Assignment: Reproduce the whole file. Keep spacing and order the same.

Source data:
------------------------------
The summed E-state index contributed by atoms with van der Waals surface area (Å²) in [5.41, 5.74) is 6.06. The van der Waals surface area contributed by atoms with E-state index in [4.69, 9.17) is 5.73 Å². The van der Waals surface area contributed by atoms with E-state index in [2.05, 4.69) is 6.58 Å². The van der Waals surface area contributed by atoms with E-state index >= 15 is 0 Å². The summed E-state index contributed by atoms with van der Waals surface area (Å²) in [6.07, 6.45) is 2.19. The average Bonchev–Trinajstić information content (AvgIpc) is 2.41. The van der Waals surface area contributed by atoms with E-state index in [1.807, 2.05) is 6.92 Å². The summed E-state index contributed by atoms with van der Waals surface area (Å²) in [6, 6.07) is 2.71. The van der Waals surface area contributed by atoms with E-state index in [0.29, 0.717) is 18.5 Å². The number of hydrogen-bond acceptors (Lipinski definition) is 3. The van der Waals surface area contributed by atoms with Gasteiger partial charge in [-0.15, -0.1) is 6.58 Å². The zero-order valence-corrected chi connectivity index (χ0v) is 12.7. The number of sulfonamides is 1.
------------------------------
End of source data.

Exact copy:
The summed E-state index contributed by atoms with van der Waals surface area (Å²) in [5.41, 5.74) is 6.06. The van der Waals surface area contributed by atoms with E-state index in [4.69, 9.17) is 5.73 Å². The van der Waals surface area contributed by atoms with E-state index in [2.05, 4.69) is 6.58 Å². The van der Waals surface area contributed by atoms with E-state index >= 15 is 0 Å². The summed E-state index contributed by atoms with van der Waals surface area (Å²) in [6.07, 6.45) is 2.19. The average Bonchev–Trinajstić information content (AvgIpc) is 2.41. The van der Waals surface area contributed by atoms with E-state index in [1.807, 2.05) is 6.92 Å². The summed E-state index contributed by atoms with van der Waals surface area (Å²) in [6, 6.07) is 2.71. The van der Waals surface area contributed by atoms with E-state index in [0.29, 0.717) is 18.5 Å². The number of hydrogen-bond acceptors (Lipinski definition) is 3. The van der Waals surface area contributed by atoms with Gasteiger partial charge in [-0.15, -0.1) is 6.58 Å². The zero-order valence-corrected chi connectivity index (χ0v) is 12.7. The number of sulfonamides is 1.